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Corrosion: rust traps include rear spring hangers which are a pain to fix. The underside can rot badly along with the sills and door bottoms.  

Wood: if you’re looking at a Traveller, make sure the wood isn’t rotten, as it’s structural. If there’s any significant rot present, the whole lot will need to be replaced and the job can’t be tackled in sections.  

Exhaust: blue exhaust smoke and an illuminated oil pressure warning light signify an A-Series engine needs a bottom-end rebuild. There will also be plenty of knocking from the bottom end, especially when the engine is started up, but rebuilds are easy and relatively cheap to undertake.  

Gearbox: the gearbox is the Achilles’ heel, with parts supply poor for all cars other than the 1098c edition; split-screen parts are especially rare. No Minor got synchro on first, but there shouldn’t be any jumping out of gear, whining or rumbling; any of these mean a rebuilt transmission will be needed soon.  

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More gearbox: gearbox parts for 1098cc cars are plentiful, which is why some owners simply fit a later box to their early car. An MG Midget gearbox is the same as the Minor’s.

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Clutch: the rest of the transmission usually gives few problems, although the clutch has a finite lifespan. Check for slipping; a three-piece kit is cheap and DIY fitting is easy.  

Suspension: the primitive front suspension needs fresh grease every 3000 miles, or the kingpins wear out. The rear suspension is even more archaic; check for leaking lever arm dampers, although many cars have been converted to telescopic dampers by now.  

Morris Minor model history

1948: Minor MM debuts at the Earls Court motor show, with low-set headlights and 918cc sidevalve power.

1949: Headlamps moved to top of front wings, initially for the North American market only. 

1950: Four-door saloon is introduced, for export markets only.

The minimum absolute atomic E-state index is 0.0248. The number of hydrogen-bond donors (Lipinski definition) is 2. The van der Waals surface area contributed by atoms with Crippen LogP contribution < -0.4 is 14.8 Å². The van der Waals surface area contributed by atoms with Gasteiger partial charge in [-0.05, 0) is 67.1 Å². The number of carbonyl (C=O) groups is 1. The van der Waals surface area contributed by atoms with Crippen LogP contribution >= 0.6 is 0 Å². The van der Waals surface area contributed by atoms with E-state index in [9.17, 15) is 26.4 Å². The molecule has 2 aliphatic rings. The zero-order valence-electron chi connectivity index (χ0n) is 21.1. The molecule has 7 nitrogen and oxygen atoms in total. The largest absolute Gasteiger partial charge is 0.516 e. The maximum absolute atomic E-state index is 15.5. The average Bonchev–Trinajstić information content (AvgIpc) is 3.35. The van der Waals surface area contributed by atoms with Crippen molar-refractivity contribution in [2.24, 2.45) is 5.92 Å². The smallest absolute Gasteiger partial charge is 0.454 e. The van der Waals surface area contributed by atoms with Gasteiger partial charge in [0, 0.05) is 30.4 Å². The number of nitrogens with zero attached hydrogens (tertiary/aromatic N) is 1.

1952: Series II cars arrive, with 803cc power; it’s a result of BMC being formed from Morris and Austin merging.

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1953: MM production ends, then a van and pick-up appear, along with the Traveller. 

1954: Series II gets a facelift, with revised dash plus a new grille and lights. 

1956: The Morris 1000 replaces the series II. There’s now a 948cc engine, revised rear wings and a one-piece windscreen.

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1961: Just 350 Minor Millions are built, to celebrate the millionth Minor leaving the factory.

1962: A 1098cc engine supersedes the 948cc unit.

1963: There are fresh front and rear lights.

1964: All Minors get better seats and heating plus a revised dash.

1969: The final Tourer is made.

1970: The saloon bows out.

1971: The last Traveller, van and pick-up are built.

1974: Production of the Minor ends in New Zealand.  

Morris Minor owners clubs, forums and websites 

www.mmoc.org.ukwww.minormania.comwww.morrisminor.comwww.beardmorebros.co.uk 

Morris Minor summary and prices

If you’re not worried about originality, and just want something fun to pootle around in, then you won’t struggle to find a suitable Minor for sensible money. £1650 is the entry point for a rough but road-going Minor 1000, with a great example coming in at around £6000.

Traveller and Convertible prices are around 50 per cent extra. Series 2 models are marginally cheaper, but prices generally depend more on condition than anything else. There are many arguments for originality vs usability, but the good news is there are plenty of cars to choose from, from completely authentic cars without so much as electronic ignition, right through to V8-powered hot rods.

It all depends on what you’re after. There’s also a huge number of specialists offering parts to help keep cars on the road, and improve usability along the way. The most valuable models are the earliest Minor Series MM cars. The so-called low-light examples – compete with headlights mounted in the grille – have been known to sell for more than £10,000 in perfect condition.

Thinking of buying a future classic? Then take a look at these potential future classics...